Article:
It is important to first note... WE DO believe the benefits of neutering/spaying outweigh the risks in shelter situations and where parties are not capable of being responsible or keeping their animal confined. This article is intended for folks who obtain a puppy from us and have been screened by us. Kavallerie Shepherds screens potential buyers and the clients we choose are extremely dedicated and responsible dog owners. Training, human supervision & appropriate restraint is all that's needed with unaltered dogs. We still recommend spaying females at or after 15 months of age once fully matured and gown. We do not recommend the neutering of any male dog purchased from us for human convenience. We recommend neutering for medical necessity. If you feel you MUST neuter your male we recommend waiting until 15 months of age, minimum. 

Kavallerie Shepherd's Vaccination and what we do for the dogs we own: It's important to note each area is different and it's advisable you speak with your veterinarian that's familiar with the area in which you live. There's no "one size fits all" vaccination protocol and this is not intended as veterinarian advise.

We follow Dr. Dodds minimal vaccine protocol as outlined below.

IMPORTANT: The following vaccine protocol is offered for those dogs where minimal vaccinations are advisable or desirable. The schedule is one Dr. Dodds recommends and should not be interpreted to mean that other protocols recommended by a veterinarian would be less satisfactory. It’s a matter of professional judgment and choice.

Our goal is to minimize the amount of exposure our pups have to harmful chemicals while still protecting them against infection disease.

9-10 Weeks Old:
Distemper + Parvovirus, MLV (e.g. Merck Nobivac [Intervet Progard] Puppy DPV)

14-16 Weeks:
Same as above

20 Weeks or Older (if allowable by law):

1 Year:
Distemper + Parvovirus, MLV (optional = titer)

1 Year after the initial dose:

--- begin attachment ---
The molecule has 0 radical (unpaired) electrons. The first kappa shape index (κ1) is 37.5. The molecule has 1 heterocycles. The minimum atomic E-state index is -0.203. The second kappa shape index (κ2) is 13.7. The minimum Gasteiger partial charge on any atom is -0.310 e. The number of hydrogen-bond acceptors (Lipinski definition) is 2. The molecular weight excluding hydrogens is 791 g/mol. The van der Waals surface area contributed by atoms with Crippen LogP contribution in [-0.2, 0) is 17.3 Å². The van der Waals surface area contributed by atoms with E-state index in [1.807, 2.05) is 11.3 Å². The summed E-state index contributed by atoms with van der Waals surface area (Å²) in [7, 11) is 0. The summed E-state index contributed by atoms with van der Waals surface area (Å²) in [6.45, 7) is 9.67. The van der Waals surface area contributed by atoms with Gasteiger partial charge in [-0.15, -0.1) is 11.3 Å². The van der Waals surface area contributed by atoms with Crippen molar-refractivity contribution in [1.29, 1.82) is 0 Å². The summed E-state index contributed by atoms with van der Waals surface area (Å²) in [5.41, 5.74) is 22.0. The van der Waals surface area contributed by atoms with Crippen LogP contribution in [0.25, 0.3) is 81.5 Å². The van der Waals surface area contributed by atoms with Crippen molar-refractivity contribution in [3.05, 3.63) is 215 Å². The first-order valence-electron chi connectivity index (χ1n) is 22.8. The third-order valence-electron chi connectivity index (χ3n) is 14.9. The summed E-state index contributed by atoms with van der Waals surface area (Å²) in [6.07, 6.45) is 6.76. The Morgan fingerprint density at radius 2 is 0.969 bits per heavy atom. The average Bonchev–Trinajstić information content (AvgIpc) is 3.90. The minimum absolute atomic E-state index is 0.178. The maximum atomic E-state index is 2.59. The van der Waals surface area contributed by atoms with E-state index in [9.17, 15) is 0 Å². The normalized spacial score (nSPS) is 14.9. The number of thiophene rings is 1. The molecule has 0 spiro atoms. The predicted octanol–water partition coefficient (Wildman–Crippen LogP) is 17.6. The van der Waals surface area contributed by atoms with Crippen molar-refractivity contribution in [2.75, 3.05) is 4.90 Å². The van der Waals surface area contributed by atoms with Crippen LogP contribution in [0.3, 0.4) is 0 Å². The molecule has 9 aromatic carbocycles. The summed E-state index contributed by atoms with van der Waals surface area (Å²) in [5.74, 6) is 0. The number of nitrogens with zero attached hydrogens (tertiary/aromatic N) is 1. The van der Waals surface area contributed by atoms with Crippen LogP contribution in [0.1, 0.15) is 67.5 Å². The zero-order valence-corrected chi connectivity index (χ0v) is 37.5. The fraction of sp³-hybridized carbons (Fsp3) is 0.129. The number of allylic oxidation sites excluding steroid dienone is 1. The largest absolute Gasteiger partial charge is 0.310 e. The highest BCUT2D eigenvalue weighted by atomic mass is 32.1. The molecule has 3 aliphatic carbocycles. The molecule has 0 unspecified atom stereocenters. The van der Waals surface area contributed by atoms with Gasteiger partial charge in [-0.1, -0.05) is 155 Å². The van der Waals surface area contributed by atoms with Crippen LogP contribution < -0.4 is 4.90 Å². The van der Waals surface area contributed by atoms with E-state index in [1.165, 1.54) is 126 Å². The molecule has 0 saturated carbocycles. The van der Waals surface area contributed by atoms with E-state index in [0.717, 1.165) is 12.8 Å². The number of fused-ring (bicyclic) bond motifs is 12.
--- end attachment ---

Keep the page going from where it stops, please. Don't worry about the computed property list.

Rabies, killed 3-year product (give 3-4 weeks apart from distemper/parvovirus booster)

Perform vaccine antibody titers for distemper and parvovirus every three years thereafter, or more often, if desired. Vaccinate for rabies virus according to the law, except where circumstances indicate that a written waiver needs to be obtained from the primary care veterinarian. In that case, a rabies antibody titer can also be performed to accompany the waiver request. See the Rabies Challenge Fund website.

Dr. Dodds has made only slight, minor changes to the basic, core Canine Vaccination Protocol she established in previous years. Dr. Dodds bases her decisions on numerous factors such as presence of maternal immunity, prevalence of viruses or other infectious agents in the region, number of reported occurrences of the viruses and other infectious agents, how these agents are spread, and the typical environmental conditions and exposure risk activities of companion animals.

Dr. Dodds considers infectious canine hepatitis (adenovirus-1), canine adenovirus-2, bordetella, canine influenza, canine coronavirus, leptospirosis, and Lyme regional and situational. Please research the prevalence in your area, and discuss it with your veterinarian.

For Dr. Dodds’ position on various canine vaccines, please refer to the following posts:
Frequently Asked Questions about Titers and Vaccination Protocol
Dr. Ron Schultz on Lyme Vaccine
Dr. Ron Schultz on Leptospirosis Vaccines
Kennel Cough Complex Vaccines
Infectious Canine Hepatitis
Canine Influenza (H3N8)
Vaccinations: A Global Perspective

W. Jean Dodds, DVM
Hemopet / NutriScan
11561 Salinaz Avenue
Garden Grove, CA 92843

 Titer numbers do not matter, as long as you're dog has a number they have active immunity! Vaccinating your dog because it has a low number is not going to give your dog more immunity!




Dr. Karen Becker and Dr. Ronald Schultz on Pet Vaccines

Dr. Becker Interviews Dr. Schultz About Vaccines (Part 1)

Dr. Becker Interviews Dr. Schultz About Vaccines (Part 2)




Benefits & Risks of Spay/Neuter


Studies & Articles

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